COLD SPRING HARBOR, NY (GenomeWeb News) – There are several potential avenues available for genomics researchers interested in informing the public about genomics research and its potential applications, Biology of Genomes annual meeting attendees heard yesterday during an Ethical, Legal, and Social Implications panel discussion.
During the session, chaired by Vence Bonham, chief of the National Human Genome Research Institute's education and community involvement branch, experts discussed everything from appropriate measures of scientific and genetic understanding among the public to ways of assessing and improving accurate perceptions of the work.
Participating in the session were Jon Miller, director of the University of Michigan's International Center for the Advancement of Scientific Literacy, Washington University Institute for Public Health researcher Kimberly Kaphingst, and University of California at Los Angeles clinical geneticist and pathologist Wayne Grody.
Miller described work that has been done to gauge civic scientific literacy, a measure of individuals' understanding of the basic scientific constructs that are expected to help people to continue to grasp scientific advances in the future.
While surveys over the past 30 years or so suggest that this civic scientific literacy is improving — and even relatively high in the US compared to other countries, Miller said the overall levels remain low. In recent years, for example, just 30 percent or so of Americans surveyed were classified as scientifically literate using the CSL index. Biological literacy was even lower at around 20 percent.
Moreover, Miller added, individuals who seek out science-related learning resources tend to be those who have already taken science courses at the college level — one of the current determinants of science literacy.
Based on such research, Miller argued that the researchers can contribute to the public's understanding of science by speaking with journalists, science-friendly or neutral special interest groups, scientists from other disciplines, and representatives in elected office.
Kaphingst presented research that took a different tack in looking at genomic literacy, specifically surveying individuals who were already participating in genetics and genomics studies.
This genomic literacy falls into four categories, explained Kaphingst, who has collaborated on genomics projects such as NHGRI's ClinSeq and a Multiplex Initiative study looking at individuals' reactions to direct-to-consumer genetic susceptibility testing.
Although much of Kaphingst's own work is focused on individuals' conceptual understanding of genetics and genomics, she noted during the ELSI session that oral literacy, print literacy, and numeracy skills are also important considerations when thinking about public perceptions of this research and related medical applications.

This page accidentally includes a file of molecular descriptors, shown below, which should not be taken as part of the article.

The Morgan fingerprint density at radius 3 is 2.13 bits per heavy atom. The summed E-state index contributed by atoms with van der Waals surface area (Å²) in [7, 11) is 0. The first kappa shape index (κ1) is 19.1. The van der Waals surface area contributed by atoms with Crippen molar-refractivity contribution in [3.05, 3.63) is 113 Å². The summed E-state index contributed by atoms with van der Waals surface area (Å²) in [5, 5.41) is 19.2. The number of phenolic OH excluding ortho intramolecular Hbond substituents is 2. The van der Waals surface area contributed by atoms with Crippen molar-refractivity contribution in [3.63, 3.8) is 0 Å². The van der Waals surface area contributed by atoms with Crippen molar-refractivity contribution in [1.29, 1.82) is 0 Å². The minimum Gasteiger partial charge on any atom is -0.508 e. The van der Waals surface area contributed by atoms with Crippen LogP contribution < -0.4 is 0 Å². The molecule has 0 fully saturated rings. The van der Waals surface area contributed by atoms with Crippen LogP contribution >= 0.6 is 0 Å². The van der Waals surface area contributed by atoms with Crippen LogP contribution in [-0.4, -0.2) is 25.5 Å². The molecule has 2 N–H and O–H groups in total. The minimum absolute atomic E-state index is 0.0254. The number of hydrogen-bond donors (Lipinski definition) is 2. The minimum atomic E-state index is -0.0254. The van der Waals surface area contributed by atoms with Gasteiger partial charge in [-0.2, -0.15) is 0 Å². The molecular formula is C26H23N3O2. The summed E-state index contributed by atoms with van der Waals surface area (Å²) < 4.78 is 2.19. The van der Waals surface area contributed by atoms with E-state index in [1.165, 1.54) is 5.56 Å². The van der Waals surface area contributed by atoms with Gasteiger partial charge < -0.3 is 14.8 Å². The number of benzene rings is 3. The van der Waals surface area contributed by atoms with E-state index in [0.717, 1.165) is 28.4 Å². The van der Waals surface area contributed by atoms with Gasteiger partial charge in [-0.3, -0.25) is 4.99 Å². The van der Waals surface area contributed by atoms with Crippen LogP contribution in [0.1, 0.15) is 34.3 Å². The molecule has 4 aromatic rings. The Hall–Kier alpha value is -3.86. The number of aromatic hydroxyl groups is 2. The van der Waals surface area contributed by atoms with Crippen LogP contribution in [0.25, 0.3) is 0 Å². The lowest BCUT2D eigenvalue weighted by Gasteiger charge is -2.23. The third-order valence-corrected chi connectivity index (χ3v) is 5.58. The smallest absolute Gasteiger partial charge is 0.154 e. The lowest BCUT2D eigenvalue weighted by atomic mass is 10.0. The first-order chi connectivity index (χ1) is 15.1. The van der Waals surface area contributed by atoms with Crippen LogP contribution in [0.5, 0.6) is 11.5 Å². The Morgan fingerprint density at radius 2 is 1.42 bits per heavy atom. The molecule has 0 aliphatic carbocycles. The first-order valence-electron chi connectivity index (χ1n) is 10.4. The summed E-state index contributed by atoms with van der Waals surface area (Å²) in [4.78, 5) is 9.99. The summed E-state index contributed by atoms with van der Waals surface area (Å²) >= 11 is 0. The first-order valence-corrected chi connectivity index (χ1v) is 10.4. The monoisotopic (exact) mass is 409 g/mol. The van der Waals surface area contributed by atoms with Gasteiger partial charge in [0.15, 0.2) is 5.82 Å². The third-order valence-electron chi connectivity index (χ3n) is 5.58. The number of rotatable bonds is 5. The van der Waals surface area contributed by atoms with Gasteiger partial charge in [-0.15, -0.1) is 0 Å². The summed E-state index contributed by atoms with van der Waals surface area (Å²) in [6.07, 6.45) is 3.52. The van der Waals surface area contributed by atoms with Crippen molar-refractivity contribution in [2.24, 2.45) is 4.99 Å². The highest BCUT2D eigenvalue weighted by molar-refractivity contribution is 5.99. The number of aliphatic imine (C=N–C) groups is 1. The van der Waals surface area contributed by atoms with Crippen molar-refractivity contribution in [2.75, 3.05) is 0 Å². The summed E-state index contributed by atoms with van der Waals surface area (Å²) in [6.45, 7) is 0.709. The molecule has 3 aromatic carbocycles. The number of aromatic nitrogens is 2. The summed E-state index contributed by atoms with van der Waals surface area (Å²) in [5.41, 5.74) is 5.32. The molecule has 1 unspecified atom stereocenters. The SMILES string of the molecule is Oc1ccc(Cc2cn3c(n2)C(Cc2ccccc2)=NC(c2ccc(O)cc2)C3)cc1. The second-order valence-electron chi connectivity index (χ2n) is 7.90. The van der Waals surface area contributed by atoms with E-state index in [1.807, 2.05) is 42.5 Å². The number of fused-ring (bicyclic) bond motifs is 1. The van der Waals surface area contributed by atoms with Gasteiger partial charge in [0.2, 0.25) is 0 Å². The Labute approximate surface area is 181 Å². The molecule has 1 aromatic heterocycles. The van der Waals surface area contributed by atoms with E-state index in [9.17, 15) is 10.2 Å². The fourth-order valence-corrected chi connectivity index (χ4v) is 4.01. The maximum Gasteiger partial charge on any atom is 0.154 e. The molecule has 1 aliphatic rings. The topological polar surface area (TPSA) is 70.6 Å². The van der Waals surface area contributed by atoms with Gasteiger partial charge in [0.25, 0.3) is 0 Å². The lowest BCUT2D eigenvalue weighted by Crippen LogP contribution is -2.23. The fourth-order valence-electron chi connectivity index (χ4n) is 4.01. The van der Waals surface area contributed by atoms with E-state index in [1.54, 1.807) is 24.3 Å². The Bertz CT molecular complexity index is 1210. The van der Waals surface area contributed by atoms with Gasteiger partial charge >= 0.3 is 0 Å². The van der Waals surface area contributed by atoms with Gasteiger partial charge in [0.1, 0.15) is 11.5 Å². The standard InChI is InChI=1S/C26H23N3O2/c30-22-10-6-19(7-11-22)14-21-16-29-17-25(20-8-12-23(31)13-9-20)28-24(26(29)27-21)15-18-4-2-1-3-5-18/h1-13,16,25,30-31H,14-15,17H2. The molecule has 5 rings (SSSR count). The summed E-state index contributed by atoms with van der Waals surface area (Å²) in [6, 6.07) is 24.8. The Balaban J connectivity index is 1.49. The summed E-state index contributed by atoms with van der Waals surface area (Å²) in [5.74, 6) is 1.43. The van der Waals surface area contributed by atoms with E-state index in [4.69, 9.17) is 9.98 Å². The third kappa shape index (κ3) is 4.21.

Providing examples from her group's own genomics communication studies, Kaphingst discussed some of the factors that seem to influence study participants' understanding of relevant risk and concepts in a genetic research setting.
As she and her colleagues in Genetics in Medicine last year, for example, Multiplex Initiative participants who were surveyed were quite good at recalling their own genetic test results three months after receiving them. That study involved testing at 15 variants that appear to somewhat increase the risk for complex diseases such as heart disease, some cancers, and diabetes.
In addition, most who responded to the survey understood that testing positive for one or more risk alleles did not guarantee that they would get the disease and recognized that other behaviors influenced their disease risk.
Even so, Kaphingst explained, more research needs to be done to try to find ways of improving genetic knowledge in the broader public, including members of underserved groups who might be less prone to participating in genetic studies.
Meanwhile, Grody, who is the current president of the American College of Genetics and Genomics, spoke about his experiences acting as an advisor for various movies and television programs with genetic content.
Because television and film appeal to mass audiences, he noted, they offer an opportunity to either educate the public or to perpetuate misinformation. Consequently, Grody encouraged researchers to consider sharing their time with projects that are striving for scientific accuracy.